Dec.12 / 2014

This Is What It Feels Like When You Connect


One of my favourite interviews this year came at the most unexpected moment. That moment was with Trevor Guthrie. As an interviewer, my job is to connect with the person in front of me and gain trust in a matter of minutes, enough for them to tell me their story and hope I can do it some justice. Part of that includes me pushing any judgment and preconceived notions about that person aside and being as open as I can when I meet an artist. My role as a journalist is to always be ready for anything they may throw my way, but the magic usually happens when you surrender to the moment and just become completely present to what is being said.

I have a confession to make: During the late 90’s, soulDecision weren’t necessarily the kind of group I’d listen to. I was more into hip hop and R&B than immersing myself in groups of the male variety with frosted tips. But now revisiting Faded (which is appearing on Retro 30 this week) it’s a little funkier than I remembered and, I must admit, still pretty damn catchy.

When I heard that I was interviewing Trevor Guthrie (originally from soulDecision fame), I was thinking it would be a fun interview for Retro30 and not much more than that, but little did I know it would become one of my favourite interviews of the year.

I’m sure you’ve all heard Armin Van Buuren’s This Is What It Feels Like; it was all over the radio in the summer of 2013. It was everything a good dance track should be: a perfect mixture of catchy summer melodies and had immense sing-a-long value, a formula that earned Van Buuren and guest vocalist Guthrie 51 million views on YouTube and a Grammy nomination for Best Dance Recording. I didn’t even know it was Trevor on the track until recently, but the track definitely revived his career and changed his life (he had never even heard of Van Buuren before this collaboration). His second show back, after years of not playing shows, was the finale at an Armin Van Buuren show at Madison Square Garden, which is INSANE in itself. But when I found out where the song came from, I learned what a true miracle it actually was.

I, like many, initially thought it was a fun dance song about missing a lost lover, but when I found out it was about Trevor’s friend Robert Prem, who was diagnosed with an inoperable brain tumor, my perspective on it totally changed. After his friend was diagnosed with 17 weeks to live, Trevor was inspired to write the song. Robert ended up living two and a half years and thankfully got to see some of the success and life the song had taken on. On the day I was interviewing Trevor, in the car I heard an interview with him on a radio station discussing how the song changed his life, but how he also felt guilt for its success because his dear friend was no longer with him. He had hard conversations with Robert’s wife who encouraged him that it was okay to revel in the happiness and success the song brought. Robert would want him and others to enjoy it and let it bring happiness. I decided to ask Trevor about the guilt and was totally unprepared for his response.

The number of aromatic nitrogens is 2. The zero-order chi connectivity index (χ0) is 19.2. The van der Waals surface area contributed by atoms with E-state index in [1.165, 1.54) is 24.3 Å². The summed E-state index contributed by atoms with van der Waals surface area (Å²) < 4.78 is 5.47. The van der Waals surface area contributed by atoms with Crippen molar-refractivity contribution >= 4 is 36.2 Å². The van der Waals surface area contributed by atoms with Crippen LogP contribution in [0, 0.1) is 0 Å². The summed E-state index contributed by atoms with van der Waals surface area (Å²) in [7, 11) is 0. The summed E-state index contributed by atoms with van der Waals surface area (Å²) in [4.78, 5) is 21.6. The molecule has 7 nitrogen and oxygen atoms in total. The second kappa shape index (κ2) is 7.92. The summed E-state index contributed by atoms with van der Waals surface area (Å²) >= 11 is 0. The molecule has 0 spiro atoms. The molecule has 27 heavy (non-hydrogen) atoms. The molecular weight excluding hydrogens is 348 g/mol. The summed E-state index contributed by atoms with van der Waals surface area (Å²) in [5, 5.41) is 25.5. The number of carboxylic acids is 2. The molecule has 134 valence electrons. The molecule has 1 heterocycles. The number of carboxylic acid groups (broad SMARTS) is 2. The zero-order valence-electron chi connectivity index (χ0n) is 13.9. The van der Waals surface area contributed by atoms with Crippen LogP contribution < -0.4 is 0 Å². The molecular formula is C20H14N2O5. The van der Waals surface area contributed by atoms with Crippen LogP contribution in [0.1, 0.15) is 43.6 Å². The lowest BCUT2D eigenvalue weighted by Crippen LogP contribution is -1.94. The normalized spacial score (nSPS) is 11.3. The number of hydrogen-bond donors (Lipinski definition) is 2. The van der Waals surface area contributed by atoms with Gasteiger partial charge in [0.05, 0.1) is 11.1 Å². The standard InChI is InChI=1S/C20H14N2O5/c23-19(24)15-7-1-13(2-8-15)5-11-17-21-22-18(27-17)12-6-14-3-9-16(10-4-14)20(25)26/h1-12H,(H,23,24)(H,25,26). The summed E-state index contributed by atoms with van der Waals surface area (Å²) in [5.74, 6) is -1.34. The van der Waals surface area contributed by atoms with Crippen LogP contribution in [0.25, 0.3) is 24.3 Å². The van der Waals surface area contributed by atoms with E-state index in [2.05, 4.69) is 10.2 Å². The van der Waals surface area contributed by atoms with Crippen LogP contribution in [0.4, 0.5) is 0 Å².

I am a big believer in reading a person’s energy and in that moment, when I brought it up my heart was heavy, too. I got teary eyed and watched Trevor crack for his lost friend. I immediately felt awful for bringing it up and all I wanted to do was hug Trevor. Maybe it’s not the best idea as an interviewer, but that’s all I wanted to do to someone giving me their whole heart. So I did it anyway.

Consequently, I learned something too. That moment clearly illustrated why we tell stories and make art. The fact that he was so open, honest and vulnerable inspired me. These are the moments we often run away from in everyday life, but also it’s those same moments that end up connecting us all. We are all on this wild ride called life, together. We take comfort in music, stories, art and movies to feel that we are not alone. We are all afraid and fighting ourselves in every moment; the double edged sword of happiness and heartbreak lives in us all and there is nothing more real than that. It is the glue in humanity that holds us together, to feel empathy and love, and let our stories be lessons others might not get to the opportunity to have. The interview put lots in perspective; every day is truly a gift and we can learn something from everyone if we just open our minds and hearts and listen. Trevor didn’t let Robert’s memory pass in vain, he gave his tragic passing purpose, and a life that is living on with millions of people whenever they hear the song.

Trevor wrote This Is What It Feels Like as an acoustic song and goodbye letter to his friend. It was unbeknownst to him that it was sent to Armin and I’m sure he’s thankful it did. Wherever Robert is, I can imagine he is looking down on the moment with love and joy, despite the fact he is no longer here to celebrate with us. I know I will never hear This Is What It Feels Like the same way again.

Tune into Retro 30 this Sunday at 8E/5P for more of my interview with Trevor Guthrie, where we are travelling back to 1999.

By Gaby Henderson